Storage-Aware Backup and Recovery 

Some organizations have used Database System-Level Backup (SLB) methodologies for many years as an efficient, effective way to back up database systems. SLB methodologies can involve full-volume dumps or storage-based fast replication facilities. The backups are shipped offsite, where they’re used to provide the foundation for traditional DB2 or IMS disaster recovery procedures. These storage-based backups tend not to be used by DBAs to perform local or disaster recovery operations because it’s difficult to coordinate the data restoration from volume backups with database recovery processes without supporting automation. The complexity associated with using volume backups and the familiarity of using DBMS and host-based copy methods has guided DB2 and IMS DBAs to use traditional image copy backups for local site recovery and disaster recovery purposes. 

New storage-aware backup and recovery tools resolve storage-based fast replication organizational and technology conflicts by allowing storage-based fast replication facilities to be transparently exposed to DBAs. These tools integrate storage-based fast replication to automate and simplify backup and recovery processes. Database system-level backup methods are the foundation for these backup and recovery processes. DB2 and IMS system-level backups performed using storage-aware data management tools have many advantages:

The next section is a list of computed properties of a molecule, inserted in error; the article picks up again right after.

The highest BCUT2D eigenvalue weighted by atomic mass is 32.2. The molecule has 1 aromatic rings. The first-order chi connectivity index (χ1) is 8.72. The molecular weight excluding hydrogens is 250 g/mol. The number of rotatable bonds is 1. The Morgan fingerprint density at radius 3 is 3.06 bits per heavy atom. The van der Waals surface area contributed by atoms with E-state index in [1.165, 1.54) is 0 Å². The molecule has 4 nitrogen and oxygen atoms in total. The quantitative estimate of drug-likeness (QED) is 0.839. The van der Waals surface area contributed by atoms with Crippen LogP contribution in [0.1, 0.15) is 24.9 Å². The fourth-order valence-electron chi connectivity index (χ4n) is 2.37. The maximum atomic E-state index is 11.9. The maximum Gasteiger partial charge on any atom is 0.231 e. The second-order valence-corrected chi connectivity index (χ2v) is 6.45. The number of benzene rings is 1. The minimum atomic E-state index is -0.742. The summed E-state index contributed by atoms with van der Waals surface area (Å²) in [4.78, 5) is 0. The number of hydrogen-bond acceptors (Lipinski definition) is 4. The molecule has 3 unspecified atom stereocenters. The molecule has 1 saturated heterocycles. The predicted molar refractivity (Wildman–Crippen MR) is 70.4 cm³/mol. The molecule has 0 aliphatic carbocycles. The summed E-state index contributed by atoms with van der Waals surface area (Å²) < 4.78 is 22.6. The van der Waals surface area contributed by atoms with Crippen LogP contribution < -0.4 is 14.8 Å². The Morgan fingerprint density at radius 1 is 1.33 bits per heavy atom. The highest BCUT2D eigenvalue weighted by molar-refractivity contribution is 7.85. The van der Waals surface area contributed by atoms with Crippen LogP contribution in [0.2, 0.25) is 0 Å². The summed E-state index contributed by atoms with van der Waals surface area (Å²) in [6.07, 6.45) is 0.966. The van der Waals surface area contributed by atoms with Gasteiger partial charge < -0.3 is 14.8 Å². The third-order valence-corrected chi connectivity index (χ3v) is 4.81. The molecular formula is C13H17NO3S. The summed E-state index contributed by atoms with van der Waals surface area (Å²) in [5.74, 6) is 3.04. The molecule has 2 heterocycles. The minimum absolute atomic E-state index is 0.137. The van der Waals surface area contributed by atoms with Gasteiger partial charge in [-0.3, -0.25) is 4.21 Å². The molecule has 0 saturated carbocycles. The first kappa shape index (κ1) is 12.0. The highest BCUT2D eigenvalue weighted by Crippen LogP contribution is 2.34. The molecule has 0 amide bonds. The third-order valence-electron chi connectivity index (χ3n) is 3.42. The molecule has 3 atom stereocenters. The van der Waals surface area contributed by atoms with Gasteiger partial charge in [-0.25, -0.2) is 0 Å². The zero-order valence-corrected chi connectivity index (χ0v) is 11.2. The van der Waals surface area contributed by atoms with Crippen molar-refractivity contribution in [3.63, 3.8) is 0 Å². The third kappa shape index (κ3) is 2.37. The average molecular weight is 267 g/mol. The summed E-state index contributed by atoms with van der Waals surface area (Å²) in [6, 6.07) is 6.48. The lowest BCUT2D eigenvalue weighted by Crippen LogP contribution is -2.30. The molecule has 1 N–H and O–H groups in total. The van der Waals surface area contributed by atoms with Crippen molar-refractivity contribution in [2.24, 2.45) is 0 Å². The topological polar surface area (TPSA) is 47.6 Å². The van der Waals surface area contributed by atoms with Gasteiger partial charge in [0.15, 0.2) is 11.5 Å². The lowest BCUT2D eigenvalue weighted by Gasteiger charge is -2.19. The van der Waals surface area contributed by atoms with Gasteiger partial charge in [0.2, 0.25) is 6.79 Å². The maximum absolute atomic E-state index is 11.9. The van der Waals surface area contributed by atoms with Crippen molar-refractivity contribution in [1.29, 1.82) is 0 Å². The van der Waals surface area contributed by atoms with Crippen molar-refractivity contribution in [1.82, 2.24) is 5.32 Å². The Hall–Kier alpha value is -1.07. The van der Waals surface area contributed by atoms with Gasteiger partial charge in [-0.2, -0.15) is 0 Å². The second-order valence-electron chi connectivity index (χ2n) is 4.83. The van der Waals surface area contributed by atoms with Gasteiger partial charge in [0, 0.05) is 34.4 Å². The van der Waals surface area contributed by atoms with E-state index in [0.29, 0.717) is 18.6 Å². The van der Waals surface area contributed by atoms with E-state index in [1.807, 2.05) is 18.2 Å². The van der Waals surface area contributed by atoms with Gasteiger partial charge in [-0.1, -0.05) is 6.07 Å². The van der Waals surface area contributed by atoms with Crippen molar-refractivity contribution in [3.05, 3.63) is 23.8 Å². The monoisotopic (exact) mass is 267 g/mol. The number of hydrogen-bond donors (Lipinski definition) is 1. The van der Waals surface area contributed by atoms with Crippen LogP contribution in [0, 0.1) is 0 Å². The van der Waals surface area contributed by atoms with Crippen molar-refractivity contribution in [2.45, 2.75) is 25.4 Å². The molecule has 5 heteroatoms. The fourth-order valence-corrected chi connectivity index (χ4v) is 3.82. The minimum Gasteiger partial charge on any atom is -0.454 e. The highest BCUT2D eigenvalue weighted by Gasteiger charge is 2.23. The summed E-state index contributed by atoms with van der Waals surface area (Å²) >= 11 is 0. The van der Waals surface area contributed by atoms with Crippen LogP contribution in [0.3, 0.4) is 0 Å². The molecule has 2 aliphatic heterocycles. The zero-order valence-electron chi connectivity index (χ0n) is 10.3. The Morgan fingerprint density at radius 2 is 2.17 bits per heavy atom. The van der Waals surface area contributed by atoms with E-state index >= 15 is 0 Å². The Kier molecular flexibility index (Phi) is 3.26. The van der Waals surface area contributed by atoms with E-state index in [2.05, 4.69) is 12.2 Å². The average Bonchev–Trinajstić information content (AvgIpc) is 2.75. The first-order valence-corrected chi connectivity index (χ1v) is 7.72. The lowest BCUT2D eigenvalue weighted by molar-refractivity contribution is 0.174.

• They simplify backup, recovery, and disaster recovery procedures and reduce backup processing and administration costs.
  • Application availability is increased as DB2 and IMS systems can be instantly backed up without affecting running applications. Backup windows are eliminated and application processing windows can be extended.
  • Processing costs are reduced as backups occur in the storage processor without using host CPU or I/O resources.
  • They discover database systems, analyze storage processor configurations, and recommend configuration changes based on the data set layout and recovery requirements.
  • They coordinate storage-based fast replication facilities with database activities to back up database systems. Backups can be validated at backup time to ensure all database resources are contained in the volumes being backed up.